Idaho-Oregon onion fest regaining steam

More than $1,000 in cash prizes were handed out during the revived Idaho-Eastern Oregon Onion Fesitval, which organizers hope to turn back into the marquee event it once was.
Sean Ellis

Capital Press

Published on August 4, 2014 10:52AM

Sean Ellis/Capital Press

Sean Ellis/Capital Press "Jumbo" the Idaho-Oregon onion mascot, attracts a following during the Idaho-Eastern Oregon Onion Festival Aug. 2 in Ontario, Ore. The contest was part of the reborn onion festival, which was held during the Malheur County Fair.

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ONTARIO, Ore. — In its second year since being reborn, the Idaho-Eastern Oregon Onion Festival is starting to regain some of its former luster and organizers hope to turn it into a marquee event again.

The event was held annually from 1997 to 2005 but lost momentum after being handed over a local community group. Growers, onion packing sheds and local community groups teamed up to revive it last year.

This year’s event, which was held Aug. 2 in conjunction with the Malheur County Fair, attracted a few hundred people who competed in onion cooking, decorating and eating contests as well as a cooking demonstration and onion golf.

A little more than $1,000 in cash prizes were handed out and that money was donated by growers and packing sheds.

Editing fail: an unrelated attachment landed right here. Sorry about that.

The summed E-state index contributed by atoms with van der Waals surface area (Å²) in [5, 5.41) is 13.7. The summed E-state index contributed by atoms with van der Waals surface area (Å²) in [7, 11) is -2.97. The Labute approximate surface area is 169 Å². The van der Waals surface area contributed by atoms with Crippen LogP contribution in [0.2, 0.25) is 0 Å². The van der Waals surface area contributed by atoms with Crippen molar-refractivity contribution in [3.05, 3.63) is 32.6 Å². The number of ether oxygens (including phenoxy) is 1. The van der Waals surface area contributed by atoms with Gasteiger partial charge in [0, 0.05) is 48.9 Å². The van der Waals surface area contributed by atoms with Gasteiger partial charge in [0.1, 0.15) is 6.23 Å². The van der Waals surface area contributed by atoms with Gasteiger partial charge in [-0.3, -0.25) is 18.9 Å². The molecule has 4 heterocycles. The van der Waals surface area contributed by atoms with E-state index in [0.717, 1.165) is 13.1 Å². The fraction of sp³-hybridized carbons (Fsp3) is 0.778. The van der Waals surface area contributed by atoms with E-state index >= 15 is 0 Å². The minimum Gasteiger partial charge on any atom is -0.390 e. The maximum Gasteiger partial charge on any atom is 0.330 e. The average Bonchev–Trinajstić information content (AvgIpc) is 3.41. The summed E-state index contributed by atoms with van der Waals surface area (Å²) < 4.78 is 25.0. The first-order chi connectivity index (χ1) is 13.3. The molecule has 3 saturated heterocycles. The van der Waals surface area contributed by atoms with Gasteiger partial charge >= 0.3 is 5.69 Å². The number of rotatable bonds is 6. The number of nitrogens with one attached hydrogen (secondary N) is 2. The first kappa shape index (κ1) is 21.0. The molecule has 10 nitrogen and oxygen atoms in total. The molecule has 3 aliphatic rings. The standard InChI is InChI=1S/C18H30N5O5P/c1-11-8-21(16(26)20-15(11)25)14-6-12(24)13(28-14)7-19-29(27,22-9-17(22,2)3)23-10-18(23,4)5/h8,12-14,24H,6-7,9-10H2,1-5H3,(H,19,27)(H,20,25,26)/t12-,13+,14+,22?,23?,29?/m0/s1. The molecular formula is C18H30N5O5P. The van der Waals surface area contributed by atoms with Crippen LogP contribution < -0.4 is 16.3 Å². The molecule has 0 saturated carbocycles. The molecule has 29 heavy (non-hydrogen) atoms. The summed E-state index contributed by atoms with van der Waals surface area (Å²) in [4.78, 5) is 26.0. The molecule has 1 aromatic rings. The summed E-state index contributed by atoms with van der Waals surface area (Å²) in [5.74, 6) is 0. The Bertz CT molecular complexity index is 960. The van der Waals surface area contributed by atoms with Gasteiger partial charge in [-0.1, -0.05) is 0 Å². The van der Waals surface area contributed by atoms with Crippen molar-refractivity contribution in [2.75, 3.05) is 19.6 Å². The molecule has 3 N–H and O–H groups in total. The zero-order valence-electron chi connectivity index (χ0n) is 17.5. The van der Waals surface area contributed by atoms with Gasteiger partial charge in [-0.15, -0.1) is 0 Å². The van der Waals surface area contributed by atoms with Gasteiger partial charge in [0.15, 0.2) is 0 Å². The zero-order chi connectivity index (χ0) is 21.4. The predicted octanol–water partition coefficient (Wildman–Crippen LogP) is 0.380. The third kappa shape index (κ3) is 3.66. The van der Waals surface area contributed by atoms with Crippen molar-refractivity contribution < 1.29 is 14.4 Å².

“It’s not as big as it was before we stopped having it (several) years ago but it’s starting to gain momentum again,” said Nyssa grower Reid Saito.

About 21,000 acres of big bulb onions are grown in Southwestern Idaho and Eastern Oregon. The area is the largest onion-growing region in the United States in terms of volume.

There are 40 onion packing sheds and the industry’s local economic impact is estimated at $1.3 billion.

The onion industry is the backbone of the local economy, but incredibly a lot of people in the region don’t realize that, said Nyssa area farmer Paul Skeen, president of the Malheur County Onion Growers Association.

There are times when people are tempted to complain about the smell of onions or the skins that can be seen on streets and highways during harvest season, and the festival helps people see the big picture, he said.

“I think it’s important for our community to really understand how important the onion industry is here,” he said.

The industry does a lot of promotion but the focus is outside the region, in markets where the onions are sold, Saito said.

Farmers in the area harvest and ship out about 24,000, 40,000-pound carlots of onions a year.

“It’s a huge industry here and it makes sense that we try to promote it locally so that people here know those things,” he said. “That’s part of the reason we brought the onion festival back.”

Festival organizers are working with the local Boys & Girls Club to try to turn it into a stand-alone event and make it even bigger, said Kit Kamo, executive director of the Snake River Economic Development Alliance, a private non-profit group that is helping coordinate the festival.


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